A couple of weeks back, Neil Versal wrote an interesting article for mobihealthnews on mHealth App development and adoption trends. While agreeing with some of the thesis of his argument, that many Apps have little relevance to the broader populace and seem to be more focused on the Quantified Self geeks, there are a couple of points he made that give a false impression of what our research and personal experience have found in this emerging market.
First, there was the argument that those who may be in the greatest need of using an mHealth App to manage a chronic condition may not have the wherewithal to identify and use an App. This is true for pretty much the entire population and not only those with a chronic disease. Our research for the upcoming report, mHealth for Provider-Patient Engagement, found a market where most mHealth App developers struggle to get users, particularly those with chronic illnesses, to continuously use an App.
Where an mHealth App has seen success is when it becomes a critical component of a care management process and a patient receives periodic feedback from a clinician. Such was the case in an urban, predominantly poor neighborhood in Washington D.C. wherein diabetic patients actively engaged in the use of an App to record their glucose readings for they were getting feedback from clinicians. Therefore, our thesis is that the issue is not whether the App has been designed for a given populace but its potential use (success) rests more with how and more importantly who deploys the App. The vast majority of the populace needs that clinician guidance and support in use of an App to manage a chronic condition – it will not work in a vacuum, it must become a part of the care management process.
However, in our conversations with a number of physicians we found a common theme that most are struggling to figure out how enabling their chronic disease patients with such tools and follow-on monitoring will fit into their existing workflow. We see this as code for: “How will I be reimbursed for this effort?”
Good question. The impending changes in reimbursement and subsequent move towards capitation may provide the path forward without the requisite CPT codes. There remains the challenge of how EHRs may accept such patient entered data from an mHealth App as today we do not know of any that can support this capability but that is a topic for another post. The important point we wish to make is that mHealth can play a role an important role in the care process, it just needs a advocate to drive its use, that advocate being a clinician/care management leader to help guide and support he patient.
The other issue we wish to raise is the oft-cited numbers that are thrown about of how people download various mHealth Apps and then rarely, if ever use them.
All of us who have a smartphone likely have a few Apps that we have maybe used once or twice and have forgotten about or tossed them for they did not appeal to us. But that does not necessarily mean lack of use equates to lack of value. Some Apps are not meant to be used frequently, iTriage is one of them, but I sure am glad I have it on my phone.
Now I have been a fan of iTriage from its early founding and was happy to hear that they found a willing suitor in Aetna when they were acquired last year. Their solution, while a little intimidating at times, is one of the better mHealth Apps out there in doing self-diagnosis, which is what I had the opportunity to do last month when visitng my parents.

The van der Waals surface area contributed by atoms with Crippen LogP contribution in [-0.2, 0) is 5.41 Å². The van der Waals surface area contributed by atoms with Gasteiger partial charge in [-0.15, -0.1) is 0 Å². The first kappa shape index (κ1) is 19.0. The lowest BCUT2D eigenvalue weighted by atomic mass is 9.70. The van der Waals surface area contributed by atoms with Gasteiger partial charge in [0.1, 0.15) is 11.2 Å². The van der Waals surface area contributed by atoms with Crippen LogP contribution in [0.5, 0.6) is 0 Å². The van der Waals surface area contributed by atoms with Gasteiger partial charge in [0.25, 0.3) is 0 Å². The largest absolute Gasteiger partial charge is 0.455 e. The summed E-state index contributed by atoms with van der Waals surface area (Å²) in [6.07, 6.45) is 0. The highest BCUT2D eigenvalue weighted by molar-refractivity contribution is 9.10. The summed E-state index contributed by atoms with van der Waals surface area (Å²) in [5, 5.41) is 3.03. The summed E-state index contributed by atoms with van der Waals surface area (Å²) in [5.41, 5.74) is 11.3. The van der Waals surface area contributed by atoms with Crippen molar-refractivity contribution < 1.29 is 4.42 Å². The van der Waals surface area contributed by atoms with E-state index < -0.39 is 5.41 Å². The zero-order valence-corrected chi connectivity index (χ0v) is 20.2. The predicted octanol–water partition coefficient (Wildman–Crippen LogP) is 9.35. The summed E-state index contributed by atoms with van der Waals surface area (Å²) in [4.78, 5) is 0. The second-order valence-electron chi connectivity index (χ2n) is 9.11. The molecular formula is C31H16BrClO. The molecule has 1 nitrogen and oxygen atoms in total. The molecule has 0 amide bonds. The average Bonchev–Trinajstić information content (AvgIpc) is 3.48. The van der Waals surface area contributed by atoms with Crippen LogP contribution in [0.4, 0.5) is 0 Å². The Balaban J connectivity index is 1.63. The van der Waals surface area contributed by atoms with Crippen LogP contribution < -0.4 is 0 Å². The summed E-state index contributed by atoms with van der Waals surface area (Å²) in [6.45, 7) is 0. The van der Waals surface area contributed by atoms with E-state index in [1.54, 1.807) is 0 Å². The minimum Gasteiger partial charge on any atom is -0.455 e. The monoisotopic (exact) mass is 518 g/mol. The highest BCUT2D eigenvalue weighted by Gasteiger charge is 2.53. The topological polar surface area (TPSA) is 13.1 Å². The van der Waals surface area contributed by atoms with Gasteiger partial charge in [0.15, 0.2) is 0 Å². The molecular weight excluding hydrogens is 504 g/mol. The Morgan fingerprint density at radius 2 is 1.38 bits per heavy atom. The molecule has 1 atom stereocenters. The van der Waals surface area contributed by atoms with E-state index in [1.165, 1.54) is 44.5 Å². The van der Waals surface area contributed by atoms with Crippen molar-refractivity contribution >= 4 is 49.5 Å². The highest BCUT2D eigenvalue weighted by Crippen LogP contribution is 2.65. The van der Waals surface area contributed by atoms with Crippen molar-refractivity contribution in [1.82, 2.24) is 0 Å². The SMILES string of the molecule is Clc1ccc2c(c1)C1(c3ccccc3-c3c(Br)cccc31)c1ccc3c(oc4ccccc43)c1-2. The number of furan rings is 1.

Late one evening (actually about 3am) I awoke not feeling quite right. Next day I learned that I was not the only one as both my sister-in-law and father where also feeling under the weather. After a couple of days, my sister-in-law and I began to feel better. Such was not the case for my father. After some exploratory questions, came to the conclusion that we all suffered from some form of food poisoning. As my father’s health declined I asked him more specific questions about his symptoms. He was suffering from loose stools, weakness, fever and painful urination (sure sign of UTI). Using the iTriage App I triaged my father eventually settling on the likely culprit: E. Coli poisoning.
Knowing this was a very nasty disease (yes, it kills), you don’t waste time getting treatment. Took father to the local ER where they immediately put him on an intravenous feed of some pretty strong antibiotics and to hydrate him. The attending physician took a culture and stated they would have an answer in some 36 hrs as to what was at the root of his symptoms. Sure enough, when the physician got back to us he confirmed that it was indeed E. Coli poisoning.
Prior to this event, when was the last time I opened up the iTriage App? Really can’t recall but it was likely to demo it to someone and probably more than six months prior. But this is not an App designed to be opened and used frequently, it is designed to be used when you need it. And that is part of the problem with a lot of these broad pronouncements about the use, or lack thereof, of mHealth Apps: some of these Apps simply aren’t meant to be used frequently but you’re sure glad you have them when you need them. The mHealth App market is far more nuanced and most do not dig deep enough prior to making broad pronouncements instead painting the whole sector with one stroke of the brush which is a disservice to this emerging sector.
As to my father, he has made a full recovery and one of the first things he asked me when he got home from the hospital was: What was that App you used? Can I put it on our iPad? Done. Now if only iTriage would make an iPad version of their App then my father, and maybe others would be even more delighted.